American Ultra could have actually been very funny had it recognized the clichés and made fun of them, and played more to its apparent target audience.  (The whole “I’m worried I’m holding you back” angle could have been ripped upon big time for being an inconsequential inner problem).  Also, Eisenberg and Stewart are not convincing as potheads.  Their amateurish acting is like that of teenagers trying to act like potheads in a college student film.  Why not do something different by casting actors who have never done a slacker/stoner movie before?  Get a James McAvoy, or a Keira Knightley.  If original movies are going to thrive in this modern age of cinema, they need actors, writers, producers, and directors that can bring the idea of a film to life.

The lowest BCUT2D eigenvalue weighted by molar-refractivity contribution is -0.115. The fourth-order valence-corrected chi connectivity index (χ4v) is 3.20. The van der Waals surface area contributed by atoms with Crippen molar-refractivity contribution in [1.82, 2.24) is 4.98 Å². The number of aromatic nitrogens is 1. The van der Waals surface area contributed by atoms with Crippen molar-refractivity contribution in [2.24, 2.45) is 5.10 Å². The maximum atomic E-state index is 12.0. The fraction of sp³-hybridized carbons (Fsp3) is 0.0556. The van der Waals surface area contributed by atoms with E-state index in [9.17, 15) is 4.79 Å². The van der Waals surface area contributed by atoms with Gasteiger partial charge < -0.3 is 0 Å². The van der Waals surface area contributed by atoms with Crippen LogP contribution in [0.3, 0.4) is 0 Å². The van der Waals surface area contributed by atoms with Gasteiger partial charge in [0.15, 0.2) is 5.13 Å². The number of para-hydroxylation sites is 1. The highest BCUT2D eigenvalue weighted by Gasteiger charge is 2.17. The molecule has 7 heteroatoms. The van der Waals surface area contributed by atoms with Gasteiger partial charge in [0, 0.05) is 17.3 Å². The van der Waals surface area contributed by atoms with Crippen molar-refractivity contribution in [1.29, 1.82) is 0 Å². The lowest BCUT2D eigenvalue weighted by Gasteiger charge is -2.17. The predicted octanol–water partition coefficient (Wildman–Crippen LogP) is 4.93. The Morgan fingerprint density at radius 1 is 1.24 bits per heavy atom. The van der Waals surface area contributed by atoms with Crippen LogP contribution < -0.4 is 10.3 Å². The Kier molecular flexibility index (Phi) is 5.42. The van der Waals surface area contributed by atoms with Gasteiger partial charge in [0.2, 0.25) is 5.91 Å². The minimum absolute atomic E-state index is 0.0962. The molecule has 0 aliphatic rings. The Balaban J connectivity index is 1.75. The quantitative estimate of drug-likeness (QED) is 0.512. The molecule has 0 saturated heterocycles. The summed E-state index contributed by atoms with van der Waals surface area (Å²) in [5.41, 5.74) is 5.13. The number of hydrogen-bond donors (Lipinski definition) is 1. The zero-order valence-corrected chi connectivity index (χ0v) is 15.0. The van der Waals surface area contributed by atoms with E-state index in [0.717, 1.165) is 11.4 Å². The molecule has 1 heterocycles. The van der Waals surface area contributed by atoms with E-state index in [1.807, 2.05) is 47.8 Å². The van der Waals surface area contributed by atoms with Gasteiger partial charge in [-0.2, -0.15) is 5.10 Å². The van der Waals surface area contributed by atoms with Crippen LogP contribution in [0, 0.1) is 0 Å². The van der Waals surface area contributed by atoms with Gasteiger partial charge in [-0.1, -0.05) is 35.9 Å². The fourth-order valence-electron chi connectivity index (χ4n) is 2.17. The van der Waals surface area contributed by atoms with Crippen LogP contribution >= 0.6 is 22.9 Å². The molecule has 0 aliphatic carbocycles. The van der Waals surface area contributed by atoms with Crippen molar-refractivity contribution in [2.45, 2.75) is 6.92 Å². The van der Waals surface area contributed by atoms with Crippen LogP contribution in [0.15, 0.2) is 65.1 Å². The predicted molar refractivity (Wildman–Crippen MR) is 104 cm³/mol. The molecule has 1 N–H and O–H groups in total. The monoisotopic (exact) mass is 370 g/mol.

Save for a couple of cool action scenes, American Ultra is a largely forgettable film that seems unsure of what it wants to be–an over-the-top action film, or a romantic stoner comedy.